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The Alchemist This work is considered exceptional by our editorial staff.

10:55 AM I am standing in the middle of this field, looking for a flower or a rock or some glory of Nature to ponder about. But the only things here are the weeds that man’s construction left behind.

11:00 AM The path that leads to the meadows is brushed by the lightest cattails and strewn by wood-chips. The air picks up on this open field, and whooshes towards the sky.

11:07 AM: I am venturing past the bamboo that shouldn’t be growing in New Jersey. I could write about these sorry stalks, but the darkness beyond them and what it holds is frightening. Perhaps this why they do not let us out here alone.

11:09 “Have you found anything?”
“No. Have you?”
“No! I might as well write about the wood-chips.”
“I think I might write about this tree.”
“Spectacular. The grass is looking awfully green today. Might make a nice poem.”

11:15 AM I have found a patch of cotton bulbs! They murmur softly against the breeze, and stick up from the grumbling red brier. I stumble closer to them, watching their seeds hasten away rapidly. Watching the preening thorns, I snatch three stalks, and greedily stare at the white fluff.
Like the bamboo, I wondered if they were cotton out of place. In the harsh spikes, they were as soft as only things in open air can become. It was like sheep’s wool touched by lightning.
But at the simplest touch, each flower came undone, and the seeds hastened away even faster. In frustration, I threw the cotton things to the ground, and scribbled in my writer’s notebook, “Can’t have your cake and eat it too.” I plopped to the damp grass, and stared at the fickle plants. Each ball was a tuft of white, crowned by seeds, and enthroned on flimsy stems.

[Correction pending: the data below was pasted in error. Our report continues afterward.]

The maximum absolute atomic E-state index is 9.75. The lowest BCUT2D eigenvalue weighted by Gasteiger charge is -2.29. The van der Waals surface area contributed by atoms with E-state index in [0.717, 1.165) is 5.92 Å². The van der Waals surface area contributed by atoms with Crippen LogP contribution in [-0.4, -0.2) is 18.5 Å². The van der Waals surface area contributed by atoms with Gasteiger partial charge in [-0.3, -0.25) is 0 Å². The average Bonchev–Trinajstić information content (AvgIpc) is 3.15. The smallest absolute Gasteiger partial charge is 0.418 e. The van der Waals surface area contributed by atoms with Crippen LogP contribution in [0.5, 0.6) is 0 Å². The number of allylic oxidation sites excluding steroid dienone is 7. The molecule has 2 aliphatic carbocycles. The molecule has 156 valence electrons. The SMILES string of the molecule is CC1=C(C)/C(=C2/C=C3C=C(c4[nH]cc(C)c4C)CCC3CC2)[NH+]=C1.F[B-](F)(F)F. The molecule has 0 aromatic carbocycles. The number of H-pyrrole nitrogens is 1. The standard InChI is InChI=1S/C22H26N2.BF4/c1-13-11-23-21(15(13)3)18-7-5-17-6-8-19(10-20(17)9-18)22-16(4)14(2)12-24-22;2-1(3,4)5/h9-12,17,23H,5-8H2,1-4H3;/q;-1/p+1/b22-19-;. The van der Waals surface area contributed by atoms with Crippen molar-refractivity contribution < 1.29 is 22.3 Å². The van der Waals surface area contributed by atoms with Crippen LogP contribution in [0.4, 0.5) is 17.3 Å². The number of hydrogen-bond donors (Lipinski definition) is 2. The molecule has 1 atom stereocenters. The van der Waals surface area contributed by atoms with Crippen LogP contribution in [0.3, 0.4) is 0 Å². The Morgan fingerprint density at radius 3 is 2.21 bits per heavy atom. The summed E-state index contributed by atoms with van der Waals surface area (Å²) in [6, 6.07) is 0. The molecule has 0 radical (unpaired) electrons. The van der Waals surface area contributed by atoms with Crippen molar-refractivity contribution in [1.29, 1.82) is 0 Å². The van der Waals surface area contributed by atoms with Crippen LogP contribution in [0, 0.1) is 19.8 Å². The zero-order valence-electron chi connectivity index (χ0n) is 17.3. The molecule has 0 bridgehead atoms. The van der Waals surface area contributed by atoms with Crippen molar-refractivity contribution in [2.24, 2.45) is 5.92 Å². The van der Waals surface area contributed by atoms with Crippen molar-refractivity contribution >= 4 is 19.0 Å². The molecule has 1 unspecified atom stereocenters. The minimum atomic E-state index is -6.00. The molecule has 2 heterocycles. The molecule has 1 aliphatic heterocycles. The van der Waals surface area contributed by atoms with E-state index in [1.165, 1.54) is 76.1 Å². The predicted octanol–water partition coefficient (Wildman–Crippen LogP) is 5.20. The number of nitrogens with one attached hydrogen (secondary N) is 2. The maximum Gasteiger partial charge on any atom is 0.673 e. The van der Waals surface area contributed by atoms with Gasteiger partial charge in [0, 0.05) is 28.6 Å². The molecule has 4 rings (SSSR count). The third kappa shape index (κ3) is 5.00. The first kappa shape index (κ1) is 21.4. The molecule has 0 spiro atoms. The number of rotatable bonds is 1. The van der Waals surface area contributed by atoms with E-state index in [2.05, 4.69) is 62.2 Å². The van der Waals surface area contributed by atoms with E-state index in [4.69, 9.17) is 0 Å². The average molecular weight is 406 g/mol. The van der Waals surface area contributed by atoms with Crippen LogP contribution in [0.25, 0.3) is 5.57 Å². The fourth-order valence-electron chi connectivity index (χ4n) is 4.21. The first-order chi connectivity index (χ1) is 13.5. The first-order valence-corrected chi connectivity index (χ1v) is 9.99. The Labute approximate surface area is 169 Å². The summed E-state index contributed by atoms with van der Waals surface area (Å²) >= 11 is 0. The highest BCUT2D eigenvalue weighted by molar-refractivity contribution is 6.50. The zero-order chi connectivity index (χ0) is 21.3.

Were we supposed to hold them? Were these tantalizing cotton flowers crafted to be pinched and pulled by beasts? With great abandon, they lolled on the ground, and caught the latest wind to anywhere. If they had souls, they would be off to a new adventure every minute.

After having scraped through the meadow and encountered a perfect idea for germination, I stubbornly plucked at the flowers: each time, they danced just an inch away from my fingers, saying “No, not for humans today.” Peering through the thorns, you could see little bulbs peek up into the sunlight in the wake of departure. The summer wind gently nestled them, it’s time to awaken.

11:something: I contented myself to sit prone under the clouds and between the dance of flower and wind. Observe. A chorus of ants and millipedes and spiders sang around my feet, and I batted absent-mindedly at them. Maybe it’s the pollen, or something funny in the air, but something always gets you thinking in nature. It’s that infinite stupor, a rabbit hole to instincts from time immemorial. I had long since let go of those cotton flowers, and watched them scatter. I had come for gold and left instead with the silver lining of releasing something to the wind.



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